If she felt forced to resign then the only claim she can make is for constructive dismissal. This occurs when the following two elements are present:
· Serious breach of contract by the employer; and
· An acceptance of that breach by the employee, who in turn treats the contract of employment as at an end. The employee must act in response to the breach and must not delay any action too long.
A common breach by the employer occurs when it, or its employees, have broken the implied contractual term of trust and confidence. The conduct relied on could be a single act, or a series of less serious acts over a period of time, which together could be treated as serious enough (usually culminating in the 'last straw' scenario).
Taking a photo of her is not in itself that serious but could be if it was done covertly and then used without her permission. If she knew the photo was being taken and assuming you had not used it then it is unlikely this would be that serious to justify resignation.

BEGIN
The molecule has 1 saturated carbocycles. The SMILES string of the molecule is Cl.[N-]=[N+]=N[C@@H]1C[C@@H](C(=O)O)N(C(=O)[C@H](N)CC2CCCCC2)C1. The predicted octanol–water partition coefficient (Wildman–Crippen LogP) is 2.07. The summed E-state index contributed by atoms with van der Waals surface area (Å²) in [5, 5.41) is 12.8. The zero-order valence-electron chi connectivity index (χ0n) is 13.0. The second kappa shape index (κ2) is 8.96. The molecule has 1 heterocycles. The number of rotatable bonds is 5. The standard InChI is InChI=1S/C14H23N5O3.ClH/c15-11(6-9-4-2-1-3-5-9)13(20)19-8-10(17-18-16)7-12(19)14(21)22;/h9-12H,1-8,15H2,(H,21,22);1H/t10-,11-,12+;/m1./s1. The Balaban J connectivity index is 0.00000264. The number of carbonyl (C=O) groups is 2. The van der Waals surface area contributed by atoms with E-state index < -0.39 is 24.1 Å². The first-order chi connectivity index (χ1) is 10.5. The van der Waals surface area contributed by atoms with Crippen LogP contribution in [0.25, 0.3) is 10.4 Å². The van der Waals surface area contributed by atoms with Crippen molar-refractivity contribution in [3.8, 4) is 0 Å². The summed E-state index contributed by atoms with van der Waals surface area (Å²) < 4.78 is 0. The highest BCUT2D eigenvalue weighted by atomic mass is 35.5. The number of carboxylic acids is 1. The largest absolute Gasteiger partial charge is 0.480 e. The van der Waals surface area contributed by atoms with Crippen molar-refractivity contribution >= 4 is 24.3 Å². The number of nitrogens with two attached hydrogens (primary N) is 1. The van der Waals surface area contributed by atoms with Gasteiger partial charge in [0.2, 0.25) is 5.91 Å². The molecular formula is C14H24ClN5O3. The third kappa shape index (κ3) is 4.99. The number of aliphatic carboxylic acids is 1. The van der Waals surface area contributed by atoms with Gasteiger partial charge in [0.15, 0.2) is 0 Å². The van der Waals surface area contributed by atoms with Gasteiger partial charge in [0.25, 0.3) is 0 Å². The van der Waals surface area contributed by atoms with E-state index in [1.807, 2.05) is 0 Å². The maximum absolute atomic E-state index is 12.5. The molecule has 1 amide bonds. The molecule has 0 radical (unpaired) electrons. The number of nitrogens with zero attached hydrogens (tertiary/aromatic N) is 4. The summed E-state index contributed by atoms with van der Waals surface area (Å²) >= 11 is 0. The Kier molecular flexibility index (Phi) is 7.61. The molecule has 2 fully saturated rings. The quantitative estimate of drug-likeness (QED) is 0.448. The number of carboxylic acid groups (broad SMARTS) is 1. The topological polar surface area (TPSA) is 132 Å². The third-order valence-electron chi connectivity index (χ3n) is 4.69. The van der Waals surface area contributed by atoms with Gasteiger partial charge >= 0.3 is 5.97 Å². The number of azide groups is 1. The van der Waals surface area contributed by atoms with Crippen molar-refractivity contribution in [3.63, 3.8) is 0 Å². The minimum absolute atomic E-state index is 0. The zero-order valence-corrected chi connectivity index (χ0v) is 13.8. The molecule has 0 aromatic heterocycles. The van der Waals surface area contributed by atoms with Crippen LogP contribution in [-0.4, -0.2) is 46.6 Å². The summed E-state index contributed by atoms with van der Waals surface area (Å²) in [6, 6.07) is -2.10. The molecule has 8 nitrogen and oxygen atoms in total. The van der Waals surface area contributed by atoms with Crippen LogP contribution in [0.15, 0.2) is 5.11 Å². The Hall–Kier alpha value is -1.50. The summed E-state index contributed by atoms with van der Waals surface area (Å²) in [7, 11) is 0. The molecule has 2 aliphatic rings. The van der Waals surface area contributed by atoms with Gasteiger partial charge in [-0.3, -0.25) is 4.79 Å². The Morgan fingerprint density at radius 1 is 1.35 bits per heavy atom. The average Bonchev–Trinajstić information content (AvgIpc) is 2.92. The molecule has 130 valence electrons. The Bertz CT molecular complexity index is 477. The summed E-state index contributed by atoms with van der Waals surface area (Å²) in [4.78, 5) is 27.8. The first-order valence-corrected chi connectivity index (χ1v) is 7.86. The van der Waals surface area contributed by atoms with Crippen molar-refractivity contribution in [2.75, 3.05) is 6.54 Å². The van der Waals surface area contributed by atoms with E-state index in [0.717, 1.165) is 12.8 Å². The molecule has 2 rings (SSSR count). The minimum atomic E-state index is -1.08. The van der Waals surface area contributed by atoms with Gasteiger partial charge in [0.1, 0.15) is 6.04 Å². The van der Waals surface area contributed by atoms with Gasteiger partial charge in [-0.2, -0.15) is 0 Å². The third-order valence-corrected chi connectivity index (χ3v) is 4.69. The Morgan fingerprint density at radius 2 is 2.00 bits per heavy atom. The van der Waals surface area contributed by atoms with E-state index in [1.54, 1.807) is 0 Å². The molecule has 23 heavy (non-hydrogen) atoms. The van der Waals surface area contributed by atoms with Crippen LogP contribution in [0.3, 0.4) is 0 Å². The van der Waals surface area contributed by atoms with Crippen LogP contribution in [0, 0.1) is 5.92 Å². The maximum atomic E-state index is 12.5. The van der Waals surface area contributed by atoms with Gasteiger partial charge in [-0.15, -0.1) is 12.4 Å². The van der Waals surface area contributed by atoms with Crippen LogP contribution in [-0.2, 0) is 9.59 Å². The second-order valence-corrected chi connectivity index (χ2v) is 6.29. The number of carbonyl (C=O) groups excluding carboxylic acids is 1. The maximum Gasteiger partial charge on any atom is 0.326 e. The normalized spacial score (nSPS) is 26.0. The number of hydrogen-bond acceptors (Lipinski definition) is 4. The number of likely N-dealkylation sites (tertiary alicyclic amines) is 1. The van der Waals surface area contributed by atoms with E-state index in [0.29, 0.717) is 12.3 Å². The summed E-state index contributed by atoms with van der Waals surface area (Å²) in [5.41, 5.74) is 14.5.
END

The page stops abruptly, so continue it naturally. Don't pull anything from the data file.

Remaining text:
In any event the affected employee would initially be expected to raise a formal grievance in order to officially bring their concerns to the employer's attention and give them an opportunity to try and resolve them. If the issues are so bad that the employee can't even face raising a grievance and going through the process, or if a grievance has been raised but has been unsuccessful, then they can consider resigning straight away. Again, I do not think they were that bad to justify that.
Following the resignation, the option of pursuing a claim for constructive dismissal exists. This is only available to employees who have at least 2 years' continuous service. There is a time limit of 3 months from the date of resignation to submit a claim in the employment tribunal. However, this is a very difficult claim and to submit it she needs to pay over £1000, which she may not ever do.
So you can refuse to pay her anything by saying she had no justifiable grounds to resign and that you have no obligation to pay her anything now.
This is your basic legal position. I have more detailed advice for you in terms of the rights you have if she takes this further, which I wish to discuss so please take a second to leave a positive rating for the service so far (by selecting 3, 4 or 5 stars) and I can continue with that and answer any further questions you may have. Don’t worry, there is no extra cost and leaving a rating will not close the question and we can continue this discussion. Thank you